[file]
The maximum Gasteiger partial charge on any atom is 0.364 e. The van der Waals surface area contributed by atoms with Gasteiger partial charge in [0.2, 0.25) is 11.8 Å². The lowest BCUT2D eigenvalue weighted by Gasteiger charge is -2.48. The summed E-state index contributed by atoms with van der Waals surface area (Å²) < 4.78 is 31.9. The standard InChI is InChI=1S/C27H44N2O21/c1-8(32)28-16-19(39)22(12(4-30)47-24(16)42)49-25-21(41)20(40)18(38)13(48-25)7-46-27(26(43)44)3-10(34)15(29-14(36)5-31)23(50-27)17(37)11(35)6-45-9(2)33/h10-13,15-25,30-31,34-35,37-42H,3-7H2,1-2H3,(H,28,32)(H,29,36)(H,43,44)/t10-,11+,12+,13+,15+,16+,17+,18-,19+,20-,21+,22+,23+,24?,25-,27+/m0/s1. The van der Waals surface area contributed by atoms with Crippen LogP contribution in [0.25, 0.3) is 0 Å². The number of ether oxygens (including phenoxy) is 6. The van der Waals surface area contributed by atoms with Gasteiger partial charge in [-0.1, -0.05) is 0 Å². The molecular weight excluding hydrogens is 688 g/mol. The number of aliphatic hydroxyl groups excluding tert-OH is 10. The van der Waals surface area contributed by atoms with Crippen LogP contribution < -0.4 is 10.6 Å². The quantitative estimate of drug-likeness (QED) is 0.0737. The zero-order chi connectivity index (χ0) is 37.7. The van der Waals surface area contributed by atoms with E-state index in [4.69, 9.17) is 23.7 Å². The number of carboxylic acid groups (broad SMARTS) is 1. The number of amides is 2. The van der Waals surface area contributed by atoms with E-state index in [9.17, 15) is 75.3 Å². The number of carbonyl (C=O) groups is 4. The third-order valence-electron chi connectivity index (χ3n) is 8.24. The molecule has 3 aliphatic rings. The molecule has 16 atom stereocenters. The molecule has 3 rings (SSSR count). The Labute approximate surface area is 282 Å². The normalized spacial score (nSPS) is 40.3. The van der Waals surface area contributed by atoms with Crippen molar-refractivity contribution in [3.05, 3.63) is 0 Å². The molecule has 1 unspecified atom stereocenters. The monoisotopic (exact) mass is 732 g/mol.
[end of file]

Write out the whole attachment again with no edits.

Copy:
The maximum Gasteiger partial charge on any atom is 0.364 e. The van der Waals surface area contributed by atoms with Gasteiger partial charge in [0.2, 0.25) is 11.8 Å². The lowest BCUT2D eigenvalue weighted by Gasteiger charge is -2.48. The summed E-state index contributed by atoms with van der Waals surface area (Å²) < 4.78 is 31.9. The standard InChI is InChI=1S/C27H44N2O21/c1-8(32)28-16-19(39)22(12(4-30)47-24(16)42)49-25-21(41)20(40)18(38)13(48-25)7-46-27(26(43)44)3-10(34)15(29-14(36)5-31)23(50-27)17(37)11(35)6-45-9(2)33/h10-13,15-25,30-31,34-35,37-42H,3-7H2,1-2H3,(H,28,32)(H,29,36)(H,43,44)/t10-,11+,12+,13+,15+,16+,17+,18-,19+,20-,21+,22+,23+,24?,25-,27+/m0/s1. The van der Waals surface area contributed by atoms with Crippen LogP contribution in [0.25, 0.3) is 0 Å². The number of ether oxygens (including phenoxy) is 6. The van der Waals surface area contributed by atoms with Gasteiger partial charge in [-0.1, -0.05) is 0 Å². The molecular weight excluding hydrogens is 688 g/mol. The number of aliphatic hydroxyl groups excluding tert-OH is 10. The van der Waals surface area contributed by atoms with Crippen LogP contribution < -0.4 is 10.6 Å². The quantitative estimate of drug-likeness (QED) is 0.0737. The zero-order chi connectivity index (χ0) is 37.7. The van der Waals surface area contributed by atoms with E-state index in [4.69, 9.17) is 23.7 Å². The number of carboxylic acid groups (broad SMARTS) is 1. The number of amides is 2. The van der Waals surface area contributed by atoms with E-state index in [9.17, 15) is 75.3 Å². The number of carbonyl (C=O) groups is 4. The third-order valence-electron chi connectivity index (χ3n) is 8.24. The molecule has 3 aliphatic rings. The molecule has 16 atom stereocenters. The molecule has 3 rings (SSSR count). The Labute approximate surface area is 282 Å². The normalized spacial score (nSPS) is 40.3. The van der Waals surface area contributed by atoms with Crippen molar-refractivity contribution in [3.05, 3.63) is 0 Å². The molecule has 1 unspecified atom stereocenters. The monoisotopic (exact) mass is 732 g/mol.